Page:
For the first time in many years, we have a Triple Crown race in Major League Baseball. Not one, but two players are within striking distance of one of the most elusive achievements in all of sports.
Not since 1967 has anyone led either Major League in home runs, RBI, and batting average. Not since 1937 has a player done so in the National League. Yet with August winding down and the divisional races heating up, Albert Pujols ranks first in home runs and RBI, third in batting average, just six points behind leader Joey Votto, who also ranks second in home runs, just three back of Pujols, and second in RBI, again, only three behind Pujols.
For Votto, this is a career year. At just 26, he has plenty of time left to show that 2010 was not a fluke, and that he belongs among the games elite. But as good as he was the past couple of years, he’s really put things together this season and should he win the Triple Crown it would simply top off a breakthrough season for the Red slugger.
On the flip side, there is no doubt that Albert Pujols is the best player in baseball. He’s had many great season before, and should he pull off the Triple Crown, he’s all but guaranteed to become the second player in baseball history with four MVP awards. He’d also become the second player in baseball history to win three such awards in a row, following only Barry Bonds in both instances. But what’s so incredible about this season, and about Pujols, is that 2010 might just be a bellow average year by Phat Albert’s standards.
Let’s take a step back, and look at Pujols’ numbers as they appeared on July 31st, less than a month ago. Albert was hitting .299 on the season with a .399 OBP, a .551 SLG, and an OPS of .950. This would certainly be considered a great season for just about anyone. But for Pujols, a .950 OPS would represent a career low, as would the .299 batting average, 15 points lower than in any season of his career, and the .551 SLG, 11 points lower than in any season of his career. With two months to go in the season, Albert had just 23 home runs.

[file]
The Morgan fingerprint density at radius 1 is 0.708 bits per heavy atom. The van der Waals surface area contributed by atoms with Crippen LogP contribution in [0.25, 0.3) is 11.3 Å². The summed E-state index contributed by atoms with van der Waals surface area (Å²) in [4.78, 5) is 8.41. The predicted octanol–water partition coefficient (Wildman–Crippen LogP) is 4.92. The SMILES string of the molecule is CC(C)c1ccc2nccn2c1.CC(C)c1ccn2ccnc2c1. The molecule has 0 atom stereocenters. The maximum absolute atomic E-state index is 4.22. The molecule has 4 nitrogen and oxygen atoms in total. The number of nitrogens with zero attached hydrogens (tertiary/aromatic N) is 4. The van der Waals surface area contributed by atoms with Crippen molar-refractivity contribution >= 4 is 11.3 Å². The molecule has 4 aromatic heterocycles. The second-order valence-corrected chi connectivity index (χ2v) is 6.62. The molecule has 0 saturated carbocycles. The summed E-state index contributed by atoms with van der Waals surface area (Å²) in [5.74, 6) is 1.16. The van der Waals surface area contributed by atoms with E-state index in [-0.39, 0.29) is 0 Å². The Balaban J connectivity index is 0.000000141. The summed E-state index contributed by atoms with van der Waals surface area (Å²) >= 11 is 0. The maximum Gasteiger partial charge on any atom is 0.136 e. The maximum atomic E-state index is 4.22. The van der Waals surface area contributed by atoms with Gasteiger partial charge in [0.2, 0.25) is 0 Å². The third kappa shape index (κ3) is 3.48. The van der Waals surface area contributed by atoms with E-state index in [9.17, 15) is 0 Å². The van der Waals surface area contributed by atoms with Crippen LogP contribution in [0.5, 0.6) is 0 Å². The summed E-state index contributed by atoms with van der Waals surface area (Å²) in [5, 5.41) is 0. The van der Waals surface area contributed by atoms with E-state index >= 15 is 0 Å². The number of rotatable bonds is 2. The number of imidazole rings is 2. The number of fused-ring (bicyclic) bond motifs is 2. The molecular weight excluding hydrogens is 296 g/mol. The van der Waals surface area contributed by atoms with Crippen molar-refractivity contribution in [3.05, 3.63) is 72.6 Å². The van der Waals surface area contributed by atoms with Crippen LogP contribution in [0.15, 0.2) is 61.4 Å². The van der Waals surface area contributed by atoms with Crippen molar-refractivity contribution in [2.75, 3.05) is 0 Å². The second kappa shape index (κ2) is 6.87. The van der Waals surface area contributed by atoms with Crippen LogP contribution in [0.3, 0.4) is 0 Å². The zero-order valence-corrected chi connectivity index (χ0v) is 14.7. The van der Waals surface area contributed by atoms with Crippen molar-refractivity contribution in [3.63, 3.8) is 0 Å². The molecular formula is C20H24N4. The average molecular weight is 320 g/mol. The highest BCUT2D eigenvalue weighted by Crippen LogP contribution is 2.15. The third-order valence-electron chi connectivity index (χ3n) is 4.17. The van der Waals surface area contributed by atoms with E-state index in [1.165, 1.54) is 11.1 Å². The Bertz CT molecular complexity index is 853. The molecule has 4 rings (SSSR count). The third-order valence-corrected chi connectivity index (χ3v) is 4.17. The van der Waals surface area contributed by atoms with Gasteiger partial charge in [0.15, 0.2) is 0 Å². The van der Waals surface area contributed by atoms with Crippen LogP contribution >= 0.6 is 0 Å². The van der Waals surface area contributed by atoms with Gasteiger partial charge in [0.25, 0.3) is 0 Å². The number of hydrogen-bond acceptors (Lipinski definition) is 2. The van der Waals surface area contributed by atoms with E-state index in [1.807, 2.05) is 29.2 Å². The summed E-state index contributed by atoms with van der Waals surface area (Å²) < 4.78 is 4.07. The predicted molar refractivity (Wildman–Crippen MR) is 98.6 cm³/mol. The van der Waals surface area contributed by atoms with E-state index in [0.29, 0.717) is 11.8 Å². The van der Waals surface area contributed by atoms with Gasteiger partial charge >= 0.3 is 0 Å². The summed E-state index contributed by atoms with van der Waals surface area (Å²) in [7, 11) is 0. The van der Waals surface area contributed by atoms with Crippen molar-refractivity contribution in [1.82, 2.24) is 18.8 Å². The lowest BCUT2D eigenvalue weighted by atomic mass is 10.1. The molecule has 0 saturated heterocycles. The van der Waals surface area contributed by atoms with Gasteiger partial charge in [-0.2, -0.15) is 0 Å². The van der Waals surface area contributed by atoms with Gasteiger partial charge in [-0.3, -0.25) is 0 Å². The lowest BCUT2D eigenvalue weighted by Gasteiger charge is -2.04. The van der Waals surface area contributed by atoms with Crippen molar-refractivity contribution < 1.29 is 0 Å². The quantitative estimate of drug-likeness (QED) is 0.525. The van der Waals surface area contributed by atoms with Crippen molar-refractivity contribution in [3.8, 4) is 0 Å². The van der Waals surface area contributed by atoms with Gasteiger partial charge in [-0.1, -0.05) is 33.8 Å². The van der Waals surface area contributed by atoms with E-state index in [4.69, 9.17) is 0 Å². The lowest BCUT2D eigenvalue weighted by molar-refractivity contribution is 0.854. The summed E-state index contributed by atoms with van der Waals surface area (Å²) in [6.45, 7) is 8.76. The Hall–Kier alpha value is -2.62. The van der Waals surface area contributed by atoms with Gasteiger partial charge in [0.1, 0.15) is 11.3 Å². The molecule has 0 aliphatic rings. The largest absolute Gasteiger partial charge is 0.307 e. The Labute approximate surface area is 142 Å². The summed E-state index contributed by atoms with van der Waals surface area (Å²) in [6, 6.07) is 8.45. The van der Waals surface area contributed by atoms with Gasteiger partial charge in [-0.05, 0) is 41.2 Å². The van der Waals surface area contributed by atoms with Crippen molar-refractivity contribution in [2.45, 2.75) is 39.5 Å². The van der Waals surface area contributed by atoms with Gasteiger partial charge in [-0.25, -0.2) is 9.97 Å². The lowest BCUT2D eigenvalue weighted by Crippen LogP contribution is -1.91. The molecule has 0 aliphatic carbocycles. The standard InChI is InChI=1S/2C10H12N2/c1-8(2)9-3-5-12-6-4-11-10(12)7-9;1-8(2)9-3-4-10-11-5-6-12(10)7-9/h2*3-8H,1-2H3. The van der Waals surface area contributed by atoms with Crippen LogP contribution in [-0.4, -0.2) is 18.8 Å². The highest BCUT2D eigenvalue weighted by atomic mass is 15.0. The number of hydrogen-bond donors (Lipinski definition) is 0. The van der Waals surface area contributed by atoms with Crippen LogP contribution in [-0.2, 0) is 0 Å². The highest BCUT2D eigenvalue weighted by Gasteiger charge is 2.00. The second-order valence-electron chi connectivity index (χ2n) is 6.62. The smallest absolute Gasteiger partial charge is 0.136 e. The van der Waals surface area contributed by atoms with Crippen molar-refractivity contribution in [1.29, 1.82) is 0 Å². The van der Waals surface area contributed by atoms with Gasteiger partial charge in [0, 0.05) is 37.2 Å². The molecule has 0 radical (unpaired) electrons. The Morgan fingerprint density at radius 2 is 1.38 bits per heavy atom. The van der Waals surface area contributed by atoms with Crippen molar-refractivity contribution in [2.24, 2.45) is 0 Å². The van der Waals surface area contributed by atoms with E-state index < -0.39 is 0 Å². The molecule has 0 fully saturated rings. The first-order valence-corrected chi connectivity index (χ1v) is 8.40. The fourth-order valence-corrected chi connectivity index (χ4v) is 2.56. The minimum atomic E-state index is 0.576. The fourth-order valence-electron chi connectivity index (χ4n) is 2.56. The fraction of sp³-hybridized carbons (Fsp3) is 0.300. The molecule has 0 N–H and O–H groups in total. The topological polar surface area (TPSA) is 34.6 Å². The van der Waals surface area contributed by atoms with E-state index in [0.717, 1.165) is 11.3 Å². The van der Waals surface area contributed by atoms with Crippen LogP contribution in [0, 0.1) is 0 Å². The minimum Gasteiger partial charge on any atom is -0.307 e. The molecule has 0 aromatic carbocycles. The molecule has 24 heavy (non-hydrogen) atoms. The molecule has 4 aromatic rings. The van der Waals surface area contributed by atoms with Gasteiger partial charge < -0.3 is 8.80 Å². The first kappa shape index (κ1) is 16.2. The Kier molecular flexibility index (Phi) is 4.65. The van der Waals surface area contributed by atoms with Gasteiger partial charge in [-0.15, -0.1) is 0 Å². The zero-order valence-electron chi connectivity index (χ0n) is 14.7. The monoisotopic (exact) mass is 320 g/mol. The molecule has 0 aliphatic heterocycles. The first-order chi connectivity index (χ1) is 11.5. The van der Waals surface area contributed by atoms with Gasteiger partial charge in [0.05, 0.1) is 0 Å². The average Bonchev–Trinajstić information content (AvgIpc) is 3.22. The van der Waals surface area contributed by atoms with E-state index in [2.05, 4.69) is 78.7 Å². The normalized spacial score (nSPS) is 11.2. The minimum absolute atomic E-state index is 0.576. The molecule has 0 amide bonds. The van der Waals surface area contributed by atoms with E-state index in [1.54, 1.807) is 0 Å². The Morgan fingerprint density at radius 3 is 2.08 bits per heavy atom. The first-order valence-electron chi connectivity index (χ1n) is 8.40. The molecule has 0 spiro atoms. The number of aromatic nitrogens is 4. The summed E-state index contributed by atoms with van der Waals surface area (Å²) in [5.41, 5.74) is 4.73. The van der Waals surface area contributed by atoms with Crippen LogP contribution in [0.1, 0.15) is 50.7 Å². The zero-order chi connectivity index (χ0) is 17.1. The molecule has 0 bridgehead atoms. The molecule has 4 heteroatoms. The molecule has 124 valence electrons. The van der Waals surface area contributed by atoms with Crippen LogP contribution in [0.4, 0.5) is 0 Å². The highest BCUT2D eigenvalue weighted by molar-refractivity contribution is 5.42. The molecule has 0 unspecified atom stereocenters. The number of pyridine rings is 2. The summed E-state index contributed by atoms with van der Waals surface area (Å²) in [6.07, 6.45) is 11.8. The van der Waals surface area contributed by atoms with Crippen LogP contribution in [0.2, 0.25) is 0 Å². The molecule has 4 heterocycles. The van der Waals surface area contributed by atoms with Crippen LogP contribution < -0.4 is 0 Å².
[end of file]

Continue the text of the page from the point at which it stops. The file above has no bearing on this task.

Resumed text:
The Machine flipped a switch in August, and is no longer in danger of having one of his worst seasons. Over the past month, he’s hit .411 with 11 home runs, 22 RBI, and a 1.336 OPS. For the first time since April, Pujols batted over .300 for a month. It was also the first time since April his monthly OPS topped .950. One big month has taken Pujols from a career-low year to the strongest Triple Crown candidate we’ve had in decades.
But what about his numbers as of today? Pujols is hitting .320 with 35 home runs and an OPS of 1.022. He leads his league in hits, runs, home runs, RBI, and SLG, he’s second in OBP and OPS, and third in SLG. A great season by any measure, sure. But one of his best? Hardly. This is Pujols 10th season in the Major Leagues. His 1.022 OPS would rank seventh best in his career, his second worst OPS since 2002, his worst over that stretch coming in an injury plagued 2007. His 172 OPS+ would be tied for fifth best in his career.
His 2010 OBP and 2010 SLG both rank as the third worst of his career, his OBP at it’s lowest level since 2002. His average is the second worst of his career, only six points above his career-low .314 in 2002. 2010 is also shaping up to be a middle of the pack year for Pujols in the power department. He’s on pace right now to end up in the low-40s in home runs. Not really a down year for the Cardinals slugger, but certainly not off the charts.
This has been an incredible season to be a baseball fan. We’ve seen five (six) no-hitters, two (three) perfect games, and cast of rookies that’s unmatched in recent memory. But this is something truly unique. We have a player so incredibly talented that, in a year that arguably ranks as bellow average for his career, he has a chance to win the first batting Triple Crown in more than four decades, the first in his league in more than 70 years.